Have you ever heard someone talk about “the calm before the storm”? If you’ve seen storms up close, you know there’s usually nothing calm about them! So what are people talking about?
The calm — sometimes called a lull — before the storm is a phrase often used to refer to a period of peace or rest that comes right before a time that is very busy or hectic. When you think about it, it just makes sense.
If you’re suddenly very busy with activities or lots of excitement, the period of time before that started would naturally be peaceful by comparison. There’s actually a little more to it than that, though.
The calm before the storm got started as a phrase sailors used to refer to an actual weather phenomenon they observed often at sea. You may have noticed this phenomenon from time to time, too.
For example, have you ever been playing in your backyard on a warm summer day? As you’re having fun, you suddenly notice that the world around you seems quieter. The air around you is still and even the birds and other animals seem to have disappeared.
Before long, you start noticing changes. Clouds appear. Winds increase. You head for the house just as raindrops begin to fall from the sky. As you look out the window at the rain falling, you might wonder, “Why did it get so calm right before the storm?”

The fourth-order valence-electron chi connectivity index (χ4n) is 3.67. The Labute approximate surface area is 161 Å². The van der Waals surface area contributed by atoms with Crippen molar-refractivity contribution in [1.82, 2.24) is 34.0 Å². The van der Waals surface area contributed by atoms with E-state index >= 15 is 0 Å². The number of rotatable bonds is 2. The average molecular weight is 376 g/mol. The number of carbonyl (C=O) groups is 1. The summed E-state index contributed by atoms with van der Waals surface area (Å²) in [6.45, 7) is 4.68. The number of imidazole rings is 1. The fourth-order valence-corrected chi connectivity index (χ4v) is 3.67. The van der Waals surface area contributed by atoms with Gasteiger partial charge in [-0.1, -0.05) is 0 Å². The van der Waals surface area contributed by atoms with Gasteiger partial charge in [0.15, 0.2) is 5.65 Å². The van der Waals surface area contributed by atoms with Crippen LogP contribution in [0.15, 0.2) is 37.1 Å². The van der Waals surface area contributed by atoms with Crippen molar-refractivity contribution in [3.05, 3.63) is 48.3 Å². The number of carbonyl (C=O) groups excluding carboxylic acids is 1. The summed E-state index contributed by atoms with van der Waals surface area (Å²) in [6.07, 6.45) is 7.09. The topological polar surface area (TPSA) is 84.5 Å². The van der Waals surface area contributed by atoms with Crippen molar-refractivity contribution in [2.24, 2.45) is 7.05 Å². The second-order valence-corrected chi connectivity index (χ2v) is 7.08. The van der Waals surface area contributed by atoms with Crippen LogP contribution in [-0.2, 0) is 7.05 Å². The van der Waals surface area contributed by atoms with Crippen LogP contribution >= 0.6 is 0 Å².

That’s the same question that sailors and other people have asked for thousands of years. Fortunately, the science behind storms can help us understand the calm that sometimes comes before them.
The fuel that storms run on is warm, moist air. As a storm approaches, it pulls warm, moist air from the atmosphere all around it. It can even pull air from the direction in which it’s traveling.
As air is drawn into a storm, it leaves a low-pressure vacuum in the area it came from. The warm, moist air travels up through storm clouds, cooling and condensing as it feeds the storm clouds.
However, updrafts quickly push the air out of the tops of the storm clouds. Once it gets pushed out, it descends back down toward Earth, drawn by areas with low-pressure vacuums (or, in other words, right back where it came from!).
As the air descends, it gets warmer and drier. This warm, dry air that settles back down to Earth is stable. As it covers an area, things tend to get quiet and calm. This is the calm before the storm!
Of course, things don’t always happen this way. There are many different types of storms that can behave in many different ways. Sometimes storms aren’t preceded by calm. Instead, they announce their arrival with wild winds and cracks of thunder.